Steve Shupe (CC BY-NC 2.0)

Series: Wisconsin's 21st-Century Workforce

Manufacturing and agriculture have historically reigned supreme in Wisconsin's economy. But automation and consolidation in those sectors, and a shifting emphasis toward service- and technology-based industries, means the nature of work is changing rapidly. As workers across the state seek to start their careers, pursue better jobs, or find themselves struggling to reap the benefits of economic growth, they're looking for new opportunities wherever they might find them, including outside Wisconsin. As demographic and workforce shifts shape the state's future, political and business leaders are looking to attract and retain workers with advanced skills and education. These efforts are related to larger forces affecting Wisconsin's future, including population decline in rural areas, the role of higher education, and how public resources are used to develop the economy.
 
Wisconsin has made headlines in recent years as a state where entrepreneurship struggles and startup activity lags behind the United States as a whole.
Wisconsin is aging, and as its population of senior citizens grows, the health care workers who attend to them face growing risks of overwork and burnout.
As Wisconsin's unemployment rate stays at record lows, nursing home facilities are struggling to find people to care for its elderly residents.
Economic trends in Wisconsin have recovered considerably a decade since the Great Recession. UW-Madison economics professor Noah Williams discusses what effects are on the workforce, particularly between rural and urban areas.
Wisconsin is running an advertising campaign is to attract new workers from Chicago to move to Wisconsin. Scott Gordon of WisContext discusses how cost-of-living calculations are determined and in what ways they vary between different places.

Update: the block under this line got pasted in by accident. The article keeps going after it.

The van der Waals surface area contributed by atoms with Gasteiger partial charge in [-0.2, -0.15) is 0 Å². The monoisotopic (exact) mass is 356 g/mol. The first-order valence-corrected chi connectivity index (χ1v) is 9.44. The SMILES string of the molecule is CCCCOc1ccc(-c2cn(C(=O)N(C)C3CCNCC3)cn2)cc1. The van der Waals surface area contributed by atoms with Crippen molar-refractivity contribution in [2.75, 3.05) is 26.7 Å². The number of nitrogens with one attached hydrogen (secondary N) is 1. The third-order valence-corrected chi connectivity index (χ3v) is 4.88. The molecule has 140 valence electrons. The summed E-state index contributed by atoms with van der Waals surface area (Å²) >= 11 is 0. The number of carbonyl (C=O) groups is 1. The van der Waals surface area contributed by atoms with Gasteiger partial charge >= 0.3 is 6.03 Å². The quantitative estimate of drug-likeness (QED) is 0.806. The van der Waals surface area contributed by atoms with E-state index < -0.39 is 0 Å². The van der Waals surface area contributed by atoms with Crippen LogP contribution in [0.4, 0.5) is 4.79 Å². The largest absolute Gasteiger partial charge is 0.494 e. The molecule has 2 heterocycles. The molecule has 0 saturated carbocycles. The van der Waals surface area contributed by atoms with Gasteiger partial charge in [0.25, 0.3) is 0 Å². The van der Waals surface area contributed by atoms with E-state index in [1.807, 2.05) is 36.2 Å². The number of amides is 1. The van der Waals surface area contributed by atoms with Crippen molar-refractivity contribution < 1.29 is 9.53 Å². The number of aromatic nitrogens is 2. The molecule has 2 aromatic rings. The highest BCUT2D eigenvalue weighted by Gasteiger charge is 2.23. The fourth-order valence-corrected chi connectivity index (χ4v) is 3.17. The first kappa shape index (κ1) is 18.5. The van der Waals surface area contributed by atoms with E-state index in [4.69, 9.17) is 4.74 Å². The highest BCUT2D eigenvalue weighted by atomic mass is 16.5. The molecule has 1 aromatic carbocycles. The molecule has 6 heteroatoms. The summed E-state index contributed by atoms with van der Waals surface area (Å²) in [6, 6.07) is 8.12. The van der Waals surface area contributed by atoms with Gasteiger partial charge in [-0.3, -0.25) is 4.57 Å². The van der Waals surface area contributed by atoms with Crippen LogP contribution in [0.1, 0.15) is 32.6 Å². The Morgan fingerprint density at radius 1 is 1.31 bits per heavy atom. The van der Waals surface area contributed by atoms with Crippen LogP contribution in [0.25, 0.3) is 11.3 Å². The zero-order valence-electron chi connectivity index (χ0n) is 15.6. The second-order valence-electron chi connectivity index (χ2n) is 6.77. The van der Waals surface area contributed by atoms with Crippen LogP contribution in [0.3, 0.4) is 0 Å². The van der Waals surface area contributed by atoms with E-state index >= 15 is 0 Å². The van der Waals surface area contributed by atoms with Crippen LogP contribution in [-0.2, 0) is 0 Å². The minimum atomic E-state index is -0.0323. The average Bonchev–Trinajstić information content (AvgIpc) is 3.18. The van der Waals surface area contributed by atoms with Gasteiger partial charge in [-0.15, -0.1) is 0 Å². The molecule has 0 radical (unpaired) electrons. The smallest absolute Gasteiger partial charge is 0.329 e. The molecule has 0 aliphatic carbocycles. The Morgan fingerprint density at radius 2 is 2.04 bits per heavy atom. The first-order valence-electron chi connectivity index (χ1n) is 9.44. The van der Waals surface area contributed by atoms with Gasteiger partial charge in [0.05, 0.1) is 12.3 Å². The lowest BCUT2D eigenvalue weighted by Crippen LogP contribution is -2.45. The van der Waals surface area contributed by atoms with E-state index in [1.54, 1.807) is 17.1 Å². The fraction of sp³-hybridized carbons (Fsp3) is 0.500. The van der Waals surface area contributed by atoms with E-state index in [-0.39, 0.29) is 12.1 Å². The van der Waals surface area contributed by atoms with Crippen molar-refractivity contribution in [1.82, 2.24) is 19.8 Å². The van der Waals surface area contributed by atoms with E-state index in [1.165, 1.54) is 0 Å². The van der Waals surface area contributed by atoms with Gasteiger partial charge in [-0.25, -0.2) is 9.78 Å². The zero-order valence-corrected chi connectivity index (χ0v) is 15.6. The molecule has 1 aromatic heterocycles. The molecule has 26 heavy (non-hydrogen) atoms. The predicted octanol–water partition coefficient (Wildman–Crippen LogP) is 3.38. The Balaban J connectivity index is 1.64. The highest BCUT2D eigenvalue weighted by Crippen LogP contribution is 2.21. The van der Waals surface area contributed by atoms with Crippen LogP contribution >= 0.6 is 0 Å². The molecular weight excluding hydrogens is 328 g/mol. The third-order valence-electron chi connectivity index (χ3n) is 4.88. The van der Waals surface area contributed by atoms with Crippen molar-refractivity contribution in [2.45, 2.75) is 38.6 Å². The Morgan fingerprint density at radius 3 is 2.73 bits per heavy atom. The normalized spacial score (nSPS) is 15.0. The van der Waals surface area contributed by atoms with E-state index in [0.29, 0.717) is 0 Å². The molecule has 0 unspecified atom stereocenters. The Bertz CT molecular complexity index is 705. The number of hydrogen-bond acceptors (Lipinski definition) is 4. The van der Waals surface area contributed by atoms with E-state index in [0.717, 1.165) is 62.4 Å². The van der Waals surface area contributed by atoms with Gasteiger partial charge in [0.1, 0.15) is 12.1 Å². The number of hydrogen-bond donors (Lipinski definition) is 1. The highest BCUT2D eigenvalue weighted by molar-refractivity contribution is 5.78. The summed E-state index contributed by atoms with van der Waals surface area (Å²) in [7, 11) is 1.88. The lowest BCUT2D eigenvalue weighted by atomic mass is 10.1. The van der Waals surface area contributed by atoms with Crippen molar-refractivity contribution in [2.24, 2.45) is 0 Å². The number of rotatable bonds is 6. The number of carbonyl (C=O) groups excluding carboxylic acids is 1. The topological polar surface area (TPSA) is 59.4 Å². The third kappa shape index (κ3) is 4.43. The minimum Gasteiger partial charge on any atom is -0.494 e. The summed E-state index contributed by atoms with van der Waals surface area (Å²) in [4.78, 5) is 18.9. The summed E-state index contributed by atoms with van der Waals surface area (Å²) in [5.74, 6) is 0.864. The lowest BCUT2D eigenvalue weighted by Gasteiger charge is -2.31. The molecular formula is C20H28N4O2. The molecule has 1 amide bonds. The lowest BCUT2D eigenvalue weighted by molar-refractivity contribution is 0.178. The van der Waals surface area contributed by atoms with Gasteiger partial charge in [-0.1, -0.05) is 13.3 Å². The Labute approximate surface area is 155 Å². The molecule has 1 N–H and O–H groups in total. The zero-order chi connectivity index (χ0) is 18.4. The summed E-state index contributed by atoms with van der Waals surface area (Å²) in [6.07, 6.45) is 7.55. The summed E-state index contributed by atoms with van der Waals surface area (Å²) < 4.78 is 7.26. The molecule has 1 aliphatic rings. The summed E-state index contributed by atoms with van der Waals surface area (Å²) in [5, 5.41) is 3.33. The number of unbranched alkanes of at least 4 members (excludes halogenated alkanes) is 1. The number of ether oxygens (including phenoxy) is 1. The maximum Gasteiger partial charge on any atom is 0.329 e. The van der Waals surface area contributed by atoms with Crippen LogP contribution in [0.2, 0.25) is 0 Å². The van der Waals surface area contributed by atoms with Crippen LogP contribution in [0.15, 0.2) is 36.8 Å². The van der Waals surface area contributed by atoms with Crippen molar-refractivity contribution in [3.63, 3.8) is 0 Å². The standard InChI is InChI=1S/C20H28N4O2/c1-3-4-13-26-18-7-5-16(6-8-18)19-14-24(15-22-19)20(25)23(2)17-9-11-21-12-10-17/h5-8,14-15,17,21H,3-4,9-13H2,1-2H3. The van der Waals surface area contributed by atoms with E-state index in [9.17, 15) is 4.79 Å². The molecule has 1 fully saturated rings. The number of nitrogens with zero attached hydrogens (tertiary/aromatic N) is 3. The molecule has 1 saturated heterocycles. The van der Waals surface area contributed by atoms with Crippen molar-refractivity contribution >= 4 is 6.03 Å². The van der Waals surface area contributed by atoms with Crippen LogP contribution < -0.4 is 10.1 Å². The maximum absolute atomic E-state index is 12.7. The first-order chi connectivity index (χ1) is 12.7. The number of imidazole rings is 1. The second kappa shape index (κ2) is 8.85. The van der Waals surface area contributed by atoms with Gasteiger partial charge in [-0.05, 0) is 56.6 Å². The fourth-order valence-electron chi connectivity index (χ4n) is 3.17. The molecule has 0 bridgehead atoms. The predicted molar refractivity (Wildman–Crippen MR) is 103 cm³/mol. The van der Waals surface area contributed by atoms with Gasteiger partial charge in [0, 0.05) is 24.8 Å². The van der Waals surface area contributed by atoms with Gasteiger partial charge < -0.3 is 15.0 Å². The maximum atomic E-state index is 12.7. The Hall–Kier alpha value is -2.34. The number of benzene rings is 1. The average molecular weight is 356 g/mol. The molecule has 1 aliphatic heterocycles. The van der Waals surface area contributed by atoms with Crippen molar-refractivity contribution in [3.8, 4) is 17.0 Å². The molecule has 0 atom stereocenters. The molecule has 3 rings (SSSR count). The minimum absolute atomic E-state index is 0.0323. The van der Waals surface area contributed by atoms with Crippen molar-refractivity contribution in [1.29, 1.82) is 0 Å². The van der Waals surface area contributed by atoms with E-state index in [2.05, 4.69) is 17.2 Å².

Cost of living isn't a standardized, hard-and-fast mathematical concept. Looking into how it's defined and applied to specific places reveals less about empirical economic differences and more about the nuanced and fluid ways in which people make decisions about money and opportunity and lifestyle.
Past the shuttered General Motors plant and the Janesville Terrace trailer home park, a facility not seen in the United States in three decades could soon rise: a manufacturing plant that will make a vital radioactive isotope used to detect cancer.
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The Wisconsin Economic Development Corporation went live with its million dollar ad campaign in Chicago, with a marketing blitz targeted young adults on public transit and social media.
Gov. Scott Walker and state economic development officials want to spend about $7 million on a marketing campaign to entice young, college-educated workers to move to Wisconsin.
Wisconsin is making a full-court press with an ad campaign to try and attract a younger workforce into the state. Chris Reader of Wisconsin Manufacturers and Commerce breaks down the effort to bring in younger employees to the state.